I don’t decide to skip dessert, or go to my strength-training session, or to wake up at 6am. That was decided long ago.
You mention a few times in the book that habits—even good ones—can have disadvantages as well as benefits. “Habit is a good servant but a bad master,” you write. Can you talk about this a bit—the potential drawbacks of habits, and how we ensure that we are the masters of our habits and not the other way around?
There are two drawbacks to habits.
First, habits speed time. When every day is the same, experience shortens and blurs; by contrast, time slows down when habits are interrupted, when the brain must process new information. That’s why the first month at a new job seems to last longer than the fifth year at that job.
Second, habits also deaden. As something becomes a habit, we have a less emotional response to it (which can be a good thing, in some situations, but also a bad thing). An early-morning cup of coffee was delightful at first, until it gradually became part of the background of my day; now I don’t really taste it, but I’m frantic if I don’t get it. Habit makes it dangerously easy to become numb to our own existence.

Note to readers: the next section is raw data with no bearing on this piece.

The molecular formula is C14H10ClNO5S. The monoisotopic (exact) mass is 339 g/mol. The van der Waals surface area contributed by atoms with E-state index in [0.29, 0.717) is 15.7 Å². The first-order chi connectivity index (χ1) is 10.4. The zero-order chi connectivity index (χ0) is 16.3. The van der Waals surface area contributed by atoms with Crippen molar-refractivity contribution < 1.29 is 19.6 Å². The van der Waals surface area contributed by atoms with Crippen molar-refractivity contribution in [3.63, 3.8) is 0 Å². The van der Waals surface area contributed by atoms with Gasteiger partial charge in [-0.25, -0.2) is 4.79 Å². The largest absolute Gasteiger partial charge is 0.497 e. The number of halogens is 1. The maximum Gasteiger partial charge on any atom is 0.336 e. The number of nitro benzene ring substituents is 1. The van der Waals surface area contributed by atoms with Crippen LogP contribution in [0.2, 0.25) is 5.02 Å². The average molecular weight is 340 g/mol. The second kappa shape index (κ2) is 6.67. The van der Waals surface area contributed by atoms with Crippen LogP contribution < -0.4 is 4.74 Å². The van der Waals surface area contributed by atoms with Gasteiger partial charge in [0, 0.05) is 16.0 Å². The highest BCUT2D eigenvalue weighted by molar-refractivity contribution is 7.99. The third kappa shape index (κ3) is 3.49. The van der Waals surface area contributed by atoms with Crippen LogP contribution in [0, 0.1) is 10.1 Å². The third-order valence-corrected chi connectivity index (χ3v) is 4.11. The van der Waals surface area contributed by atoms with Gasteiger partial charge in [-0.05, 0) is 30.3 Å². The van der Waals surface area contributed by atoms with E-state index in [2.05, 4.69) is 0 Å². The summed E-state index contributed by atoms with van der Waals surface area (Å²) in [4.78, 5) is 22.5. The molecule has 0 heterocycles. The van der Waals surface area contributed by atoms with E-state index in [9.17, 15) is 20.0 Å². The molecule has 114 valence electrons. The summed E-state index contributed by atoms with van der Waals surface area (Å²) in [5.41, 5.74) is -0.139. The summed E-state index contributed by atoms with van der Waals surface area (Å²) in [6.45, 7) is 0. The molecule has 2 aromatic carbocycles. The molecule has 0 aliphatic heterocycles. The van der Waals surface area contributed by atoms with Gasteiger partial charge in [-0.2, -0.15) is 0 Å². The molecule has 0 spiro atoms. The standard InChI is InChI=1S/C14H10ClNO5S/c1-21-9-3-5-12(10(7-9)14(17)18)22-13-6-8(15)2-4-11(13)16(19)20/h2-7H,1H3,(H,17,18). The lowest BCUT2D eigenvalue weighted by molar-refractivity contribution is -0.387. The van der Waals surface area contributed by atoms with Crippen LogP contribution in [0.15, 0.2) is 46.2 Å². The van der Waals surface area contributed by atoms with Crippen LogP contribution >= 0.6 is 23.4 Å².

For these reasons, it’s important that we think hard about the habits that we want. So mindfully use the mindlessness of habits!
The framework you created to make sense of the different ways that people respond to habits was both fascinating and in some ways blessedly simple. Will you take us through the four categories and how you came up with them?